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  5. "Ty jsi žena."

"Ty jsi žena."

Translation:You are a woman.

September 23, 2017

25 Comments


https://www.duolingo.com/profile/HiMeCriss

Doesn't Czech use the instrumental case for the verb to be as Polish does? This is so much easier :D


https://www.duolingo.com/profile/VladaFu

Much less then Polish, but does. There is a subtle difference and they are preferred in different kontext.


https://www.duolingo.com/profile/rBhr5

So there is no difference in gender when saying 'you are'? That is, it doesn't change if you're speaking to a man or a woman.


https://www.duolingo.com/profile/ChovMart

Yes. "Are you a man or a woman?" ( for example if you input some form ) is translated as "Jsi muž nebo žena?"

BUT if you want to say "You are tall." then the sentences are not same. "Ty jsi vysoký." (if you talk to a man) "Ty jsi vysoká." (if you talk to a woman.)


https://www.duolingo.com/profile/pma4w89A

It's explained in the Tips section, too.


https://www.duolingo.com/profile/case02

Does Czech not/have require "a" like Russian?

Could someone explain how articles in Czech are used?


https://www.duolingo.com/profile/VladaFu

Neither Czech nor Russian has articles.

Czech uses demonstrative pronouns (ten, ta, to) much more than Russian does. Russian (Ty žena.) certainly does not require any pronoun or article here.


https://www.duolingo.com/profile/JoeHaa

why is "are you a woman" wrong here (of course of the missing questionmark, but ispoken language?)


https://www.duolingo.com/profile/VladaFu

I do not understand you.


https://www.duolingo.com/profile/JoeHaa

the recommendation for "ty jsi" says "you are" and "are you", when does it mean "are you...?"


https://www.duolingo.com/profile/VladaFu

In questions and wherever English uses this word order. It is really about English grammar, not Czech.


https://www.duolingo.com/profile/Anastasiia173249

I don't see the difference between "you are a woman" and "are you a woman?" In Czech. Maybe I'm missing something, but how can I understand when does it a question and when it doesn't?


https://www.duolingo.com/profile/VladaFu

You understand it from the intonation. Note that "You are a woman?" can be a question as well.


https://www.duolingo.com/profile/sarah_marjory

I'm confused about when you use "ty" in the statement, and when you just use "jsi".


https://www.duolingo.com/profile/VladaFu

Ty is used when the ponoun is stressed, it is optional.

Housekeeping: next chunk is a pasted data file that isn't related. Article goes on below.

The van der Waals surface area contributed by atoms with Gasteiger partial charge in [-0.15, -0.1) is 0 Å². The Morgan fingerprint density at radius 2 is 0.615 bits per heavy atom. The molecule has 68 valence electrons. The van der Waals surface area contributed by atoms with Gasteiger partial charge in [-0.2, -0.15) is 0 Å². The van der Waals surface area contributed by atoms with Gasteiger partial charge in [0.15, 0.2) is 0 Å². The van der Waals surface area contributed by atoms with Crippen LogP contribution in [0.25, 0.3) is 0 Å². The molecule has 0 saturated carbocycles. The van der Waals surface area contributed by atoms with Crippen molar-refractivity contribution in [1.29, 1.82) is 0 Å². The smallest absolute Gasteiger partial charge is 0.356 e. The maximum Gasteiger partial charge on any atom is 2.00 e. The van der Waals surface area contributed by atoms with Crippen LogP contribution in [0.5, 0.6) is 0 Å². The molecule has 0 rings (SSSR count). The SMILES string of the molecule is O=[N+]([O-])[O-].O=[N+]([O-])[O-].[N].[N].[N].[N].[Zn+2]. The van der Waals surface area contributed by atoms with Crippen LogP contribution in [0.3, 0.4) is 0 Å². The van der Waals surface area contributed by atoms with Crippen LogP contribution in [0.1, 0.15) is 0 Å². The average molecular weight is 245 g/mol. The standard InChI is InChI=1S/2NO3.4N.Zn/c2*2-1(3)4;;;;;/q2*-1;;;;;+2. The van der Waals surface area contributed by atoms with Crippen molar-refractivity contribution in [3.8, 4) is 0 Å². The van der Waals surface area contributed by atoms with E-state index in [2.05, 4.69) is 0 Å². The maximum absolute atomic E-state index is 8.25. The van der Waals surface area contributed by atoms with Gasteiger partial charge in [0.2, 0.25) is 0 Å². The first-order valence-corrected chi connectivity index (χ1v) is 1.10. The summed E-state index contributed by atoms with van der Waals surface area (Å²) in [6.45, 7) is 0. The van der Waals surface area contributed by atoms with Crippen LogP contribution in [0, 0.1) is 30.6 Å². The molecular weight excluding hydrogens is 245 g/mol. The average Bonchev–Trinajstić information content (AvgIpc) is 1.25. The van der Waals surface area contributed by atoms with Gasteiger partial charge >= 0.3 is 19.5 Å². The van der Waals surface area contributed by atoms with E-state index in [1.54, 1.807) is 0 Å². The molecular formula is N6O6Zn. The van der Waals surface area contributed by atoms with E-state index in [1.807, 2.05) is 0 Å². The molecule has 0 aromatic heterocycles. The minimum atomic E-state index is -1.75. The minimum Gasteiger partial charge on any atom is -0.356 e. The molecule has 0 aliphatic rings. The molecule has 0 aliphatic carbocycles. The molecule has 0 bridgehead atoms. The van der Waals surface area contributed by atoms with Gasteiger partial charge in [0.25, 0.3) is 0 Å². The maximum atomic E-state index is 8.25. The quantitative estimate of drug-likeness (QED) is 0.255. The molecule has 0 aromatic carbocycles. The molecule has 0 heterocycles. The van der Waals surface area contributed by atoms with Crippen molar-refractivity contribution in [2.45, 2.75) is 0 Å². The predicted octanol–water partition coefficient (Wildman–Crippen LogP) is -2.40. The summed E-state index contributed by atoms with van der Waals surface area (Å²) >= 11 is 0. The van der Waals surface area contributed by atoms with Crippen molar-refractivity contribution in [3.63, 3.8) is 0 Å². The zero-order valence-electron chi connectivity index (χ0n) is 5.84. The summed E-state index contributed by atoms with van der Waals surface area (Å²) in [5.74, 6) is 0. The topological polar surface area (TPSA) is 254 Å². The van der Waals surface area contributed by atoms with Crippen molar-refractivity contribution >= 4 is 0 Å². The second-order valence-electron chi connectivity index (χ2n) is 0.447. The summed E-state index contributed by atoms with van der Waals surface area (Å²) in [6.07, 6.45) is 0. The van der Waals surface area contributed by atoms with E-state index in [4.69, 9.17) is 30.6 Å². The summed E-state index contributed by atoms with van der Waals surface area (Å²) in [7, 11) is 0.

https://www.duolingo.com/profile/pma4w89A

I studied tips for this section and have a question about this instruction:

"Informal vs formal forms of address

The ty forms (pronoun and/or the verb) above are informal singular, in the sense that they are used for addressing single individuals with whom you are on a first name basis or who are much younger than you." Where it says pronoun, I understand that, but what verb are they talking about when they say "and/or the verb"? Thank you.


https://www.duolingo.com/profile/VladaFu

Ty uses the singular form of the verb, vy uses the plural one.


https://www.duolingo.com/profile/j1543987

The thing i do not understand is that you can't tell whether for example ty jsi žena is a question or a statement....


https://www.duolingo.com/profile/VladaFu

You have intonation.


https://www.duolingo.com/profile/glukomania

why "you are woman" is wrong here? Ok, english is not my native language, but THIS translation seems to be equal, because no articles in czech... I just think it's minor mistake, which could be accepted.


https://www.duolingo.com/profile/Petr486191

Czech does not require articles but they are required in English. Your translation is not grammatically correct in English.


https://www.duolingo.com/profile/jasonpmorgan

I tried using "lady" instead of "woman" but it didn't accept it. They are often used synonymously in English.


https://www.duolingo.com/profile/VladaFu

Lady is rather like Czech "paní".


https://www.duolingo.com/profile/Alexey_Sper

The answer "you are the wife " should be accepted


https://www.duolingo.com/profile/Jamie08MD

No.

There is no demonstrative pronoun in the Czech sentence and moreover, "žena" does not always translate as a wife (for example in this sentence it does not).

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